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I've got some .so libraries that I'd like to combine into one shared library so that it doesn't depend on the original .so files anymore.

The .so files have dependencies to each other.

How can I do this? Can I do this?

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This seems to be related: stackoverflow.com/questions/386579/… – Inshallah Nov 19 '09 at 11:40
1  
@Inshallah: Windows - which I have to support - doesn't support ELF. – Georg Schölly Nov 19 '09 at 13:23
up vote 7 down vote accepted

This assumes you have the source code to all shared objects:

Provided there are no name space conflicts (which there should not be if the two co-exist as it is), it would not be too terribly hard to build them into one shared object.

If the shared libraries themselves depend on code from another library, order is going to matter. The real work is just getting the dependencies worked out in the makefile. I've never seen circular dependencies in SO's successfully link, so I doubt that you have them to begin with. I.e. foo() depends on bar() which depends on foo().

I've done this several times, though the libraries themselves were trivial. I took parts from ustr (string handler), a configuration file handler, some other custom parsers and other utility functions and created a custom mash up.

The real pain is bringing in upstream improvements to each once you have combined them, however I'm not sure if that's an issue for you.

So if you have:

libfoo.so: $(LIB_FOO_OBJECTS) $(LIB_BAR_OBJECTS) $(LIBFOOBAR_OBJECTS)

Where:

LIB_FOO_OBJECTS = \
     $(libfoo)/foo.o \
     $(libfoo)/strings.o

LIB_BAR_OBJECTS = \
     $(libbar)/bar.o
 ....

... and the order is correct .. the rest is pretty easy. Note I didn't show header deps, everyone does that a little differently. They are important when making mash-ups though, as you'd probably want to avoid recompiling the whole library every time one header changes.

NB: If all three projects are using autotools .. your task just got exponentially easier (or harder) depending.

If you DON'T have the source code

If there is a static version of each library, you may be able to extract the objects and use them. I.e.:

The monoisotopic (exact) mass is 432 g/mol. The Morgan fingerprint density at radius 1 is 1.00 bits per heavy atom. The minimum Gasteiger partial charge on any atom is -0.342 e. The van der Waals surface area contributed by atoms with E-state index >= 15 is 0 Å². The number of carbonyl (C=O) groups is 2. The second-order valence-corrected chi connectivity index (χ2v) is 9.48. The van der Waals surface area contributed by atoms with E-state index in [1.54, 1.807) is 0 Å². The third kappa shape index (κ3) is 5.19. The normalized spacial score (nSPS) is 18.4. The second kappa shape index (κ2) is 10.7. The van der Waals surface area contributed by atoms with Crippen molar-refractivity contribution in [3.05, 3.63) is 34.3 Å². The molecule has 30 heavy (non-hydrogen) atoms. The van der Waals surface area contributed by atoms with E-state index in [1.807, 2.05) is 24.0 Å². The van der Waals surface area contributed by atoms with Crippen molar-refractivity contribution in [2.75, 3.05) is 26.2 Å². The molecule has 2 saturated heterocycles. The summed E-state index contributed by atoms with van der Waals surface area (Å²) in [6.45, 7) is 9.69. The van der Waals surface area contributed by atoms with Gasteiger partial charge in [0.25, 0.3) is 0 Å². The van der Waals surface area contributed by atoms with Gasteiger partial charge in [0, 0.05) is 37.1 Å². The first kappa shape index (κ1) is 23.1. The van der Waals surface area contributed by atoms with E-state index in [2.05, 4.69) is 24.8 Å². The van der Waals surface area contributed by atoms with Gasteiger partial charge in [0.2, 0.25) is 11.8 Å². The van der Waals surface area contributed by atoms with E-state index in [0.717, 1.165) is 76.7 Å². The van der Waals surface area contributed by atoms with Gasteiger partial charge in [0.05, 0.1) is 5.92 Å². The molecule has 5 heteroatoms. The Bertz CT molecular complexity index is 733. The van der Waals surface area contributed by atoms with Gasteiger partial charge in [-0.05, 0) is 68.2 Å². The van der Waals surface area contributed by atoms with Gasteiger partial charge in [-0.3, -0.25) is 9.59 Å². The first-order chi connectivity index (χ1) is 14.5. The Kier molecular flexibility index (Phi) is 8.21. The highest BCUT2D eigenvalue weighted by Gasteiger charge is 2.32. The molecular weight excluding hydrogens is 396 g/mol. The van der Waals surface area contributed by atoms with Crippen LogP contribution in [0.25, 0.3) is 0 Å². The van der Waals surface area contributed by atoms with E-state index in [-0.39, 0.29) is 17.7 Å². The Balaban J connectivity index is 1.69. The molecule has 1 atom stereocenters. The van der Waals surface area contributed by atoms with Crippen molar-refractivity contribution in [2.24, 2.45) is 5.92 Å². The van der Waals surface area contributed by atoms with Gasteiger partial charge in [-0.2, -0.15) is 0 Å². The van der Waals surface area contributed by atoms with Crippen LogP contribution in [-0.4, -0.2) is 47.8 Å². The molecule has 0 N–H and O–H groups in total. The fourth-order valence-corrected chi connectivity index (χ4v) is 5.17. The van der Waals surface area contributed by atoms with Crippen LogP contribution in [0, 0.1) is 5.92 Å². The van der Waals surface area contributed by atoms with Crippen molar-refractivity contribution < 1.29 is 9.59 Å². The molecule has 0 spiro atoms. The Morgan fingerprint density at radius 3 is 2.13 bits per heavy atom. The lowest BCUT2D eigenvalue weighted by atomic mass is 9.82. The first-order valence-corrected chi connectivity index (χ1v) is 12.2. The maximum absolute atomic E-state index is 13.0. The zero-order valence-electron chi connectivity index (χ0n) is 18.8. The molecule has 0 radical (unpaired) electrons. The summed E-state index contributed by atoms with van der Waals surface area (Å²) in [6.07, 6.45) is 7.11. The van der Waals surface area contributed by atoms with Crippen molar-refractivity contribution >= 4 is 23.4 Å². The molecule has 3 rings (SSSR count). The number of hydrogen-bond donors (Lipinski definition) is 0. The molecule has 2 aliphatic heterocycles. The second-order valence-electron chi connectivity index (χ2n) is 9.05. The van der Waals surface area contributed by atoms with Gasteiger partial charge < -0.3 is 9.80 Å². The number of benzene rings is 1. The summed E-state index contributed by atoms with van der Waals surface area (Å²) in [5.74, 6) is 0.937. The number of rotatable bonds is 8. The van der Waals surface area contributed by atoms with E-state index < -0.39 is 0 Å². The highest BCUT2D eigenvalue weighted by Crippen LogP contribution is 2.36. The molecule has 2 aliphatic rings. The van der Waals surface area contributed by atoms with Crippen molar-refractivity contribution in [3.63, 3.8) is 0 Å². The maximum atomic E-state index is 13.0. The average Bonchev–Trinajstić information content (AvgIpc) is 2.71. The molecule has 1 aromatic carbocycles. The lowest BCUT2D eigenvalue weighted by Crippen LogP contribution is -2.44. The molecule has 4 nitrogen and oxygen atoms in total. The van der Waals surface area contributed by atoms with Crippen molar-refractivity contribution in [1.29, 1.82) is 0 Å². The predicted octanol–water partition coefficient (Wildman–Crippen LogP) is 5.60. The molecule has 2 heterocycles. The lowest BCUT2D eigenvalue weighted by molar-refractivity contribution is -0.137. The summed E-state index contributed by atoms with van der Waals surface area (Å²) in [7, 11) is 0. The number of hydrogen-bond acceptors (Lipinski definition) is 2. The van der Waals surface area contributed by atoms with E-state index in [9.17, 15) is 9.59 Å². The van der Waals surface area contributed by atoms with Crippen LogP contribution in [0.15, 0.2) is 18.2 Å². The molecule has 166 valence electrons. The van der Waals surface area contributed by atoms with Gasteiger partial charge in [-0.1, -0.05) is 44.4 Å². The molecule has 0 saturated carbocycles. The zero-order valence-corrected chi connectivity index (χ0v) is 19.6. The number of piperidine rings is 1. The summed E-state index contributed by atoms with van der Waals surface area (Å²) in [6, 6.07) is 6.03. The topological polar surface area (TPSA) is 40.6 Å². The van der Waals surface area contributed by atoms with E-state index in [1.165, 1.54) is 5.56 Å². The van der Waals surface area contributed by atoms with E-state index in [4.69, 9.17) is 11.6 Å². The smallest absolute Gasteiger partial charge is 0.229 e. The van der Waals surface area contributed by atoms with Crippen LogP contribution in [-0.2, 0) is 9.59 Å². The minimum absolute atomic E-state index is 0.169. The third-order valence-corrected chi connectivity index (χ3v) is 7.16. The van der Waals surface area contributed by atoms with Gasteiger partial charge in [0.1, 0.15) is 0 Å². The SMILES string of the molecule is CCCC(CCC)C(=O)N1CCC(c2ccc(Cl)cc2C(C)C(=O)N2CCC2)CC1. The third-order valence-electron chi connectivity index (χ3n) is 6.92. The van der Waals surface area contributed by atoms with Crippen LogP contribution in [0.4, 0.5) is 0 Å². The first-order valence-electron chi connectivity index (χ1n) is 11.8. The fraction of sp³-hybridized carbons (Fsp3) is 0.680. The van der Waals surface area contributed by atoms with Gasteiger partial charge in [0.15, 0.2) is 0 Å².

$ cp /usr/lib/foo.a ./foo.a
$ ar x foo.a
$ gcc -fPIC -shared *.o -o foo.so

Of course its quite a bit more involved than illustrated.

I have never tried that and don't know how to handle SOs that have main() when it comes to linking in that case.

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What he wants is "libstuff.so: libfoo.so libbar.so", it isn't? I think that the problem is that he doesn't have the object files. – Jaime Soriano Nov 19 '09 at 11:39
    
@Jamie Soriano: The best thing to do (in all accounts) is to compile the objects that make the individual shared objects into one big shared object. If you just make one big SO that depends on the rest, you have done nothing to solve the dependency issue that made you do it in the first place. – Tim Post Nov 19 '09 at 12:53
    
@Jaime Soriano: That's what I really wanted. But I wasn't even sure this was possible. – Georg Schölly Nov 19 '09 at 13:06
    
Thanks for your excellent answer! Indeed I've got the source code to the objects and they haven't got circular dependencies. But it's a moderate project icu-project.org that is quite complicated to build and the advantages of a single .so is considerably smaller than the amount of work it is to modify the make-script. I've originally tried to build it into a static library and use that with my own code to build a .so file. Unfortunately the static-build of ICU4.2.1 seems to be broken. – Georg Schölly Nov 19 '09 at 13:10
    
@gs: That is going to be a MAJOR pain to keep up with from version to version. If you're in a position where you simply can not guarantee the presence of each so for binary distribution, shoot for fixing the static objects and using them (ugly, but less than the major surgery you are contemplating). I can imagine how big that might be, I noticed the source .tgz was well over 12M. Neither option seems optimal, unfortunately. – Tim Post Nov 19 '09 at 13:27

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